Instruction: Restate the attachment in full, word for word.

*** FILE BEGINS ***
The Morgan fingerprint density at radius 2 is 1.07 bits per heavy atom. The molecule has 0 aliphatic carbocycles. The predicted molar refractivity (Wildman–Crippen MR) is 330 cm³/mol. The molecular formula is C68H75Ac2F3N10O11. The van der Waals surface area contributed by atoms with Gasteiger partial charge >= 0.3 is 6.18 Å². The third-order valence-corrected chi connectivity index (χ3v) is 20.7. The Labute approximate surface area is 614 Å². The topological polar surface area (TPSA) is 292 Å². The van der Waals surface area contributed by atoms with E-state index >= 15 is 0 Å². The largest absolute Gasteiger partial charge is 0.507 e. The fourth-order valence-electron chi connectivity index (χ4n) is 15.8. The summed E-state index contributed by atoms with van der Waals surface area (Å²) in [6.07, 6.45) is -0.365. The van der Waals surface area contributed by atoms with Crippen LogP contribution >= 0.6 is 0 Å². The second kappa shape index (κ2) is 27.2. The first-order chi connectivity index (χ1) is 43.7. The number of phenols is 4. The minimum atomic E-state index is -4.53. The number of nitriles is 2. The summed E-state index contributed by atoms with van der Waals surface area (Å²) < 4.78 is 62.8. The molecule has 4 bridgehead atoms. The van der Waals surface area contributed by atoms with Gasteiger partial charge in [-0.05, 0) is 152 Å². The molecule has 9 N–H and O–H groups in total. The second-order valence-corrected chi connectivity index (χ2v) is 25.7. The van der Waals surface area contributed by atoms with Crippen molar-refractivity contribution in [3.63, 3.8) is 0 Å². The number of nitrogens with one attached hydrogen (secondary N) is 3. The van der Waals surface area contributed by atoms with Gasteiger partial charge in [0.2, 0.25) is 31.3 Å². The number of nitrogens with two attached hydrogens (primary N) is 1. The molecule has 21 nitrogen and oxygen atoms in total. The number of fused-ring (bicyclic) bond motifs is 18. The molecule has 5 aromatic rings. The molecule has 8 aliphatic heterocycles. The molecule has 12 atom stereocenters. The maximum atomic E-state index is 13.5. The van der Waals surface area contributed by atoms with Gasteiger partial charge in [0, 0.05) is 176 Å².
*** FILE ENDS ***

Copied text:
The Morgan fingerprint density at radius 2 is 1.07 bits per heavy atom. The molecule has 0 aliphatic carbocycles. The predicted molar refractivity (Wildman–Crippen MR) is 330 cm³/mol. The molecular formula is C68H75Ac2F3N10O11. The van der Waals surface area contributed by atoms with Gasteiger partial charge >= 0.3 is 6.18 Å². The third-order valence-corrected chi connectivity index (χ3v) is 20.7. The Labute approximate surface area is 614 Å². The topological polar surface area (TPSA) is 292 Å². The van der Waals surface area contributed by atoms with E-state index >= 15 is 0 Å². The largest absolute Gasteiger partial charge is 0.507 e. The fourth-order valence-electron chi connectivity index (χ4n) is 15.8. The summed E-state index contributed by atoms with van der Waals surface area (Å²) in [6.07, 6.45) is -0.365. The van der Waals surface area contributed by atoms with Crippen LogP contribution >= 0.6 is 0 Å². The second kappa shape index (κ2) is 27.2. The first-order chi connectivity index (χ1) is 43.7. The number of phenols is 4. The minimum atomic E-state index is -4.53. The number of nitriles is 2. The summed E-state index contributed by atoms with van der Waals surface area (Å²) < 4.78 is 62.8. The molecule has 4 bridgehead atoms. The van der Waals surface area contributed by atoms with Gasteiger partial charge in [-0.05, 0) is 152 Å². The molecule has 9 N–H and O–H groups in total. The second-order valence-corrected chi connectivity index (χ2v) is 25.7. The van der Waals surface area contributed by atoms with Crippen molar-refractivity contribution in [3.63, 3.8) is 0 Å². The number of nitrogens with one attached hydrogen (secondary N) is 3. The van der Waals surface area contributed by atoms with Gasteiger partial charge in [0.2, 0.25) is 31.3 Å². The number of nitrogens with two attached hydrogens (primary N) is 1. The molecule has 21 nitrogen and oxygen atoms in total. The number of fused-ring (bicyclic) bond motifs is 18. The molecule has 5 aromatic rings. The molecule has 8 aliphatic heterocycles. The molecule has 12 atom stereocenters. The maximum atomic E-state index is 13.5. The van der Waals surface area contributed by atoms with Gasteiger partial charge in [0, 0.05) is 176 Å².